Weekly bulletin WE 17th March 2019
The Russian Defence ministry has released figures for new and upgraded hardware received by the Russian armed forces for the period 2012-2018. In the past 6 years, Russia has received 3,700 new/and/or upgraded tanks, over 1,000 warplanes and combat helicopters, several warships and 7 submarines. In the same period, its armed forces also received more than 200 intercontinental ballistic missiles and 17 Bal and Bastion coastal defense systems. Other facts and figures to keep in mind: Cruise missile numbers have grown thirtyfold and cruise missile carrier numbers have grown twelvefold. Ten new brigades armed with Iskander missile systems have been formed and the number of contract soldiers has doubled to 394,000 servicemen within the same 2012-2018 time frame.
Finally, a little nugget of information: Russia has tested 316 different pieces of the equipment in Syria, from individual soldier’s kit to warplanes and ammunition.
Proposed 2020 US Defence Budget and INF.
The budget proposes to purchase between 80 and 144 F-15 over a long period of time. A few units would be purchased every year in order to offset the amount of ageing planes in the fleet.
Another shock proposal seems to be the willingness to offload 15,000 uniformed medics onto the civilian market. The plan offers to convert those dentists, nurses, physicians and surgeons positions to civilian jobs.
The theme of this proposed budget seems to be focused on R&D, especially in the domains of stand off missiles, cyber capabilities alongside unmanned vehicles and hypersonic vehicles.
In other news, this week, the US DoD has confirmed it will go ahead with the manufacture of components for Ground Launched Cruise Missiles before withdrawing from the INF. The US had announced last month that they suspended their compliance with the INF treaty which bans both ground launched intermediate range ballistic missiles and cruise missiles. This statement gave the US a 6 months notice before exiting the treaty or reintegrating it. Not only has Washington announced it will restart manufacturing components for such missiles, it has also announced its willingness to test two previously banned missiles asap. A ground launched cruise missile with a range of 1,000 kilometres might be ready for testing as soon as August this year and an intermediate range ballistic missile with a maximum range of between 3,000km and 4,000km should be ready for testing as soon as November 2019. The Pentagon has announced that neither of those missiles would be nuclear tipped.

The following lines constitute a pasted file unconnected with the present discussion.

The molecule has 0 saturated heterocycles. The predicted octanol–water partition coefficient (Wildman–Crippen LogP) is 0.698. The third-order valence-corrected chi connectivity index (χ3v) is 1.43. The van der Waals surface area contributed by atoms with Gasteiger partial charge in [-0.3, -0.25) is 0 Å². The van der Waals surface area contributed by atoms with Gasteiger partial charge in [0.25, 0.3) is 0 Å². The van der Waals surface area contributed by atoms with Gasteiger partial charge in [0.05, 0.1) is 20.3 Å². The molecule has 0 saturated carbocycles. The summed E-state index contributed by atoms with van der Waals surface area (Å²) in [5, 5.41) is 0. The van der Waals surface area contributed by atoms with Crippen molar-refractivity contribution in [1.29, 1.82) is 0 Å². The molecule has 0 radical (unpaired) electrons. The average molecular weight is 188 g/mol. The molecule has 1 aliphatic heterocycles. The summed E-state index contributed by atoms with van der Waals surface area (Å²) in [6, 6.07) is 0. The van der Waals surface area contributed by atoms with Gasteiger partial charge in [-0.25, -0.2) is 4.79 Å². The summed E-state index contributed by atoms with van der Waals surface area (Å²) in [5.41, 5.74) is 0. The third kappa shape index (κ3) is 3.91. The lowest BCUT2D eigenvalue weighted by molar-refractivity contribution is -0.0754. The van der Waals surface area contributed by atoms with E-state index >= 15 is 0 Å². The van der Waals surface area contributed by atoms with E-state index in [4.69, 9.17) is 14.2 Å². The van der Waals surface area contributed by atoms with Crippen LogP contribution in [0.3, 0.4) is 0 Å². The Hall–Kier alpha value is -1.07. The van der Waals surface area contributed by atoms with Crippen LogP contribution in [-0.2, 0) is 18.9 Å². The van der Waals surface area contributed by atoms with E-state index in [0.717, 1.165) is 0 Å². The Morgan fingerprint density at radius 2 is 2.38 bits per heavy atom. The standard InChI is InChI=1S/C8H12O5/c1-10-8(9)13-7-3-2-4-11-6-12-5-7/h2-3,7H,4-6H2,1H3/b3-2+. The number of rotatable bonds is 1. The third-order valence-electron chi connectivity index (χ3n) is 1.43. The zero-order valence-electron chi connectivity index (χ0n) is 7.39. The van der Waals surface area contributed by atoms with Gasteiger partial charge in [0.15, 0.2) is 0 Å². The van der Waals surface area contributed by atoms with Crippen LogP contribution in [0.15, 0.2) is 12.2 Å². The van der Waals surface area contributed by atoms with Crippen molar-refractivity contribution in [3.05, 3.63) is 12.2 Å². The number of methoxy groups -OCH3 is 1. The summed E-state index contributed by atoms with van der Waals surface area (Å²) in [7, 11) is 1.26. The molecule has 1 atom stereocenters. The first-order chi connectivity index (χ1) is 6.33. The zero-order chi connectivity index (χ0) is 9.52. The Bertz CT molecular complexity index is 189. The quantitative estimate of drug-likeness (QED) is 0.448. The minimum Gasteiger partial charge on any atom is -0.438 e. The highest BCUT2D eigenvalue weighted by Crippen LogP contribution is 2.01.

A couple of weeks ago, Moscow said it would pursue the development of ground launched missiles banned under the INF should Washington do so. With this latest confirmation, it is now almost 100% probable that the INF treaty is dead. Welcome back to the 1980’s !
The question of where those missiles would be deployed remains… To be effective against China, those missiles would need to be installed in Guam or on the territory of local US allies such as Japan and South Korea. Likewise, to be effective against Russia, those would need to be deployed on the territory of NATO member states. Nevertheless, the US has not yet consulted its allies on the matter.
The Blue Angels are scheduled to upgrade some of their old F-18 Hornets by second hand early model SuperHornets… The Blue Angels routine will be shorter and their maneuvers will be modified to put less stress on those old airframes and increase safety…
A US Navy warship deployed to the Persian Gulf has been quarantined at sea for more than two months because of a virus outbreak. The viral infection in question is called Parotitis. The symptoms are apparently similar to the mumps. The warship impacted is the USS Fort McHenry, a Whidbey Island-class dock landing ship. 25 sailors and Marines have been infected from December onward but all are expected to make a full recovery. The ship has nevertheless been able to function properly.
Concerns were recently expressed regarding the low levels of manpower and recruitment within the Royal Navy. At current levels, it is suspected that the Navy would have to pick crews from various other RN frigates and destroyers to be able to fully man both UK carriers. As such, creating a UK battlegoup would be impossible and other missions would be impossible to fulfil as it would leave several frigates and destroyers manned by skeleton crews. As things already stand, several RN ships are currently docked or relegated to training duties due to the lack of adequate manpower to be able to fulfill complex missions.
The Chinese Navy has apparently just reached 40% of the total tonnage of the US Navy. The US Navy is still the largest, globally. However, while the US Navy is present all over the world, the Chinese currently focus on their near abroad, operating under the umbrella of their air force and coastal batteries. As such the Chinese enjoy numerical and firepower superiority over the disputed Sea of China area.
Belgium has retired its last Westland Sea King helicopter. It operated up to 5 of those over the past 43 years for shore patrols and Search and Rescue duties. As such, the Belgian “Red Noses” flew 60,000 hours, responded to over 3,000 distress calls and saved 1757 lives throughout their careers. The Sea Kings are being replaced by NH-90 helos.